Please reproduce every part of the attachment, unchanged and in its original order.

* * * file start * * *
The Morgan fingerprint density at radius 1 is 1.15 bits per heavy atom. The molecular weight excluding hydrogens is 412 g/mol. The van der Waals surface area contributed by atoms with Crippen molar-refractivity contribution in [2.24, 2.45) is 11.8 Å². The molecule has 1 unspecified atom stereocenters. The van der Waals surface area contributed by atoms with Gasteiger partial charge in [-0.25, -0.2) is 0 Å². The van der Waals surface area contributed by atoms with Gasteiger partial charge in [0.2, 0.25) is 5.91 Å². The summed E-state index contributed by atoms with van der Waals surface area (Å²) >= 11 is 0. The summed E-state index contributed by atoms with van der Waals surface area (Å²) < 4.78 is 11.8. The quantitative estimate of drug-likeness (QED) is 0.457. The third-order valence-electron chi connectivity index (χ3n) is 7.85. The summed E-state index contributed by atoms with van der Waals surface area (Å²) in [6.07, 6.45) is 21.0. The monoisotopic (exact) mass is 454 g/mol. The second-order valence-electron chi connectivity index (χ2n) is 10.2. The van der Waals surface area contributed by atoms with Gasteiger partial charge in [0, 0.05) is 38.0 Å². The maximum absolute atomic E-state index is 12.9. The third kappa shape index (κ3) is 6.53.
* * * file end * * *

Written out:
The Morgan fingerprint density at radius 1 is 1.15 bits per heavy atom. The molecular weight excluding hydrogens is 412 g/mol. The van der Waals surface area contributed by atoms with Crippen molar-refractivity contribution in [2.24, 2.45) is 11.8 Å². The molecule has 1 unspecified atom stereocenters. The van der Waals surface area contributed by atoms with Gasteiger partial charge in [-0.25, -0.2) is 0 Å². The van der Waals surface area contributed by atoms with Gasteiger partial charge in [0.2, 0.25) is 5.91 Å². The summed E-state index contributed by atoms with van der Waals surface area (Å²) >= 11 is 0. The summed E-state index contributed by atoms with van der Waals surface area (Å²) < 4.78 is 11.8. The quantitative estimate of drug-likeness (QED) is 0.457. The third-order valence-electron chi connectivity index (χ3n) is 7.85. The summed E-state index contributed by atoms with van der Waals surface area (Å²) in [6.07, 6.45) is 21.0. The monoisotopic (exact) mass is 454 g/mol. The second-order valence-electron chi connectivity index (χ2n) is 10.2. The van der Waals surface area contributed by atoms with Gasteiger partial charge in [0, 0.05) is 38.0 Å². The maximum absolute atomic E-state index is 12.9. The third kappa shape index (κ3) is 6.53.